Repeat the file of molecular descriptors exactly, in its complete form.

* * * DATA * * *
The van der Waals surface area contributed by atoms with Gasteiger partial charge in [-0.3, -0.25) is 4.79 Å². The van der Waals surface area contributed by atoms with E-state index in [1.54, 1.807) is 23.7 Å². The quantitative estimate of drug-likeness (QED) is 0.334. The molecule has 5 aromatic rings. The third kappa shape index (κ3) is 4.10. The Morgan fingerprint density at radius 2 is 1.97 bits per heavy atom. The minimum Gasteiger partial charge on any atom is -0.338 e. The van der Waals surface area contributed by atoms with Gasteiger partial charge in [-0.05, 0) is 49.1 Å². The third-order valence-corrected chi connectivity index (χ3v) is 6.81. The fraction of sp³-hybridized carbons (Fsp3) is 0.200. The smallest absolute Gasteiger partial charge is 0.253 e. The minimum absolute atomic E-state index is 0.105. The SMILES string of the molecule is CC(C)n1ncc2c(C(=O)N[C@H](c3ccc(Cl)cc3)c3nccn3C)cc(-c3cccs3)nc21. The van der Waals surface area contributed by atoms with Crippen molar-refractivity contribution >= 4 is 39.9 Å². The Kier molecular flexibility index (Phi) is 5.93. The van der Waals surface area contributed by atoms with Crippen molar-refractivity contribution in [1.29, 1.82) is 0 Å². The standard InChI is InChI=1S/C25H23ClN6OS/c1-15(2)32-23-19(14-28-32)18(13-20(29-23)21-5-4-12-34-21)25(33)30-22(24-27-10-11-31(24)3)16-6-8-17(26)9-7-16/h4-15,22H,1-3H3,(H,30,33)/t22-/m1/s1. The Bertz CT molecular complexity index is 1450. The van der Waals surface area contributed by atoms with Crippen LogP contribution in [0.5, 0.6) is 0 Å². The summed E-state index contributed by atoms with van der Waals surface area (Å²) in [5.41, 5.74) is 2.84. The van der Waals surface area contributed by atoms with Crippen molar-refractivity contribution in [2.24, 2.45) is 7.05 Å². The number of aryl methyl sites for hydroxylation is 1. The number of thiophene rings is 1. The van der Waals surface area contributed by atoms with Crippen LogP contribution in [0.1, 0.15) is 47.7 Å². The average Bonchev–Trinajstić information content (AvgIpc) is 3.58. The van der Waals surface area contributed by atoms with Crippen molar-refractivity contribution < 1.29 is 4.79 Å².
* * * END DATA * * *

The van der Waals surface area contributed by atoms with Gasteiger partial charge in [-0.3, -0.25) is 4.79 Å². The van der Waals surface area contributed by atoms with E-state index in [1.54, 1.807) is 23.7 Å². The quantitative estimate of drug-likeness (QED) is 0.334. The molecule has 5 aromatic rings. The third kappa shape index (κ3) is 4.10. The Morgan fingerprint density at radius 2 is 1.97 bits per heavy atom. The minimum Gasteiger partial charge on any atom is -0.338 e. The van der Waals surface area contributed by atoms with Gasteiger partial charge in [-0.05, 0) is 49.1 Å². The third-order valence-corrected chi connectivity index (χ3v) is 6.81. The fraction of sp³-hybridized carbons (Fsp3) is 0.200. The smallest absolute Gasteiger partial charge is 0.253 e. The minimum absolute atomic E-state index is 0.105. The SMILES string of the molecule is CC(C)n1ncc2c(C(=O)N[C@H](c3ccc(Cl)cc3)c3nccn3C)cc(-c3cccs3)nc21. The van der Waals surface area contributed by atoms with Crippen molar-refractivity contribution >= 4 is 39.9 Å². The Kier molecular flexibility index (Phi) is 5.93. The van der Waals surface area contributed by atoms with Crippen molar-refractivity contribution in [1.29, 1.82) is 0 Å². The standard InChI is InChI=1S/C25H23ClN6OS/c1-15(2)32-23-19(14-28-32)18(13-20(29-23)21-5-4-12-34-21)25(33)30-22(24-27-10-11-31(24)3)16-6-8-17(26)9-7-16/h4-15,22H,1-3H3,(H,30,33)/t22-/m1/s1. The Bertz CT molecular complexity index is 1450. The van der Waals surface area contributed by atoms with Crippen LogP contribution in [0.5, 0.6) is 0 Å². The summed E-state index contributed by atoms with van der Waals surface area (Å²) in [5.41, 5.74) is 2.84. The van der Waals surface area contributed by atoms with Crippen molar-refractivity contribution in [2.24, 2.45) is 7.05 Å². The number of aryl methyl sites for hydroxylation is 1. The number of thiophene rings is 1. The van der Waals surface area contributed by atoms with Crippen LogP contribution in [0.1, 0.15) is 47.7 Å². The average Bonchev–Trinajstić information content (AvgIpc) is 3.58. The van der Waals surface area contributed by atoms with Crippen molar-refractivity contribution < 1.29 is 4.79 Å².